Before and during the pandemic, adults consumed at most two main meals a day (52.4%, 60.9%, respectively). During the pandemic period, the rate of those consuming one meal a day increased, while the rate of those consuming three meals decreased (p<.05). Before the pandemic, 52.7% of the adults skipped the main meal, this rate increased during the pandemic period (63.9%, p<.05). The reason for skipping the main meal before and during the pandemic was getting up late with the highest rate (57.3%; 46.9%, p<.05, respectively). In the pandemic period, the snack consumption of adults also increased, and while the most frequently consumed snack was the afternoon snack (51.8%) before the pandemic, it was determined that adults consumed more snacks at night during the pandemic period (p>.05). When the night eating status of adults is examined, it is understood from Table 3 that the rate of night eating increased during the pandemic period too (p <.05).

 

 

TABLE 4

 

 

When the changes in the food preferences of adults during the pandemic period were examined, it was determined that they increased their consumption of milk and dairy products (43.9%), meat (44.8%), eggs (52.4%), oil seeds (37.6%), green leafy vegetables (52.1%), fruit (47.0%), cake, pastry, cookies, pies, etc. (49.4%), milky desserts, ice cream (51.8%), pastry desserts (44.2%), butter (34.8%), olive oil (31.8%), tea (55.8%). On the other hand, it was determined that they reduced their consumption of fish (26.1%), doner, kebab, pita, pizza, burger, etc. (50.0%) and ready-made fruit juices (30.6%).

 

 

TABLE 5

 

 

The average global EDE-Q score of the adults was 2.4±1.4, RC score: 2.5±1.9, SC score: 2.7±1.7, EC score: 2.0±1.6, WC score: 2.3±1.5. When the binge eating behaviours of the adults in the last 4 weeks as of the date of the study were examined, it was determined that they consumed 5.1±7.5 times more food than usual, had a feeling of losing control while eating on average 3.7±5.6 times, had binge eating attacks on average 3.5±6.1 days, and exercised obsessively on average 1.0±3.3 times.

 

 

DISCUSSION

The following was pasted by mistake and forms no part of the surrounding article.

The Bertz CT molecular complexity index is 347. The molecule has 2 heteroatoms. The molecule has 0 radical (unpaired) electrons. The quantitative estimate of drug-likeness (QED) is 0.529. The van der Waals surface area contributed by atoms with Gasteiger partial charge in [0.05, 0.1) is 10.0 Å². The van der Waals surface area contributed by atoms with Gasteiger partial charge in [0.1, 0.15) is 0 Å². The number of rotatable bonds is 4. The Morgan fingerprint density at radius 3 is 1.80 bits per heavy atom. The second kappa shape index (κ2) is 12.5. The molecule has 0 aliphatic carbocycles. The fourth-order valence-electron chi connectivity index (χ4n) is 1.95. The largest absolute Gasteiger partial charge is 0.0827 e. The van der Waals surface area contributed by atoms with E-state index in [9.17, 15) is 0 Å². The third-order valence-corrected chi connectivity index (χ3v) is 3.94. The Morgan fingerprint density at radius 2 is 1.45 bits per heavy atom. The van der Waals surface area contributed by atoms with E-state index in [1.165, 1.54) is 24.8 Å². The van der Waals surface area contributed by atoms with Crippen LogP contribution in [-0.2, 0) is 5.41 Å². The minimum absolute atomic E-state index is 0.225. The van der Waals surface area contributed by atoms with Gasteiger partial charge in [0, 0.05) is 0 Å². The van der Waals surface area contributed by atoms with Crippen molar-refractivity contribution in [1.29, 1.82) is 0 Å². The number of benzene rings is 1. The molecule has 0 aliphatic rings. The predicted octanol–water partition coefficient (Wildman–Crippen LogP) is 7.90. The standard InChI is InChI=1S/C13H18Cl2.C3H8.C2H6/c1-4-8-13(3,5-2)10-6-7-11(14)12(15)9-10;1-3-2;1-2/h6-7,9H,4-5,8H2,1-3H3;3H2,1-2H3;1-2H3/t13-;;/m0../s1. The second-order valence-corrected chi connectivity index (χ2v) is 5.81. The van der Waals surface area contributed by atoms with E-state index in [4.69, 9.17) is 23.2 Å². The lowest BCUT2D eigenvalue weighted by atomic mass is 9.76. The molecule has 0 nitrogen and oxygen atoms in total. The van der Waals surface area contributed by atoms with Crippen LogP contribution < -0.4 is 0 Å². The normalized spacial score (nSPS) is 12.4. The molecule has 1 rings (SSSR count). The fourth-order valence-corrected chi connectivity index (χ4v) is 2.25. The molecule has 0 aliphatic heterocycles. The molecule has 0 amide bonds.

The COVID-19 pandemic significantly affects the lifestyles of people.16Negative effects have occurred on people's mental health and behaviours, especially with the effect of social isolation. It has been reported that these negative effects during the pandemic period may cause changes in the sleep and eating patterns of people, an increase in weight, smoking and alcohol consumption, and worsening of chronic health conditions.17-19 Elements of a healthy lifestyle are listed as adequate and balanced diet, regular sleep and physical activity, hygiene, avoidance of smoking and alcohol. These health behaviours are the factors that shape the health and well-being of individuals and societies.20Therefore, in order for people to manage this period in the healthiest way, it is important that they show healthy lifestyle behaviours, especially social distance. When the health behaviours of adults participating in the study before and during the pandemic were examined, it was seen that the proportion of adults smoking decreased positively by 2.2% during the pandemic period (p>0.5). This result is good for health. However, the rate of those who followed a regular diet plan before the pandemic was 23.3%, while the rate of those who diet during the pandemic period was 16.7% (p<.05), the rate of those who were physically active before the pandemic was 50.9% and this rate decreased to 36.4% during the pandemic (p<.05).In addition, the sleep duration of adults increased during the pandemic (p<.05). These results pose a risk especially for the development of obesity. When the BMI changes of adults during the pandemic period were examined, it was determined that they gained weight during the pandemic process, so there was an increase in their BMI (p<.05). Adequate and balanced diet helps prevent and control diseases such as obesity, diabetes, hypertension, and regulates sleep and mood.17 Therefore, it is important for individuals to consume regular meals as 3 main meals a day and to make healthy food choices. When the changes in the meal patterns of adults during the pandemic period were examined, it was determined that the rate of those consuming 3 main meals decreased and the rate of those who skipped meals increased during the pandemic period (p<.05, Table 3). The most frequently skipped main meal during the pandemic period is lunch (76.8%, p<.05). The most frequently reported reason for skipping meals is getting up late (46.9%, p<.05).Therefore, these results are thought to be related to the increase in sleep duration of adults during the pandemic period. When the consumption of snacks in adults during the pandemic period was examined, it was determined that they mostly consumed snacks at night (53.4%, p>.05), and that the rates of night eating increased significantly during the pandemic period compared to the pre-pandemic period (62.0%, p<.05). A growing number of studies have shown that night eating was associated with poor diet quality, higher BMI and negative health outcomes.21,22 It would be helpful to inform adults about the importance of regular meals and sleep.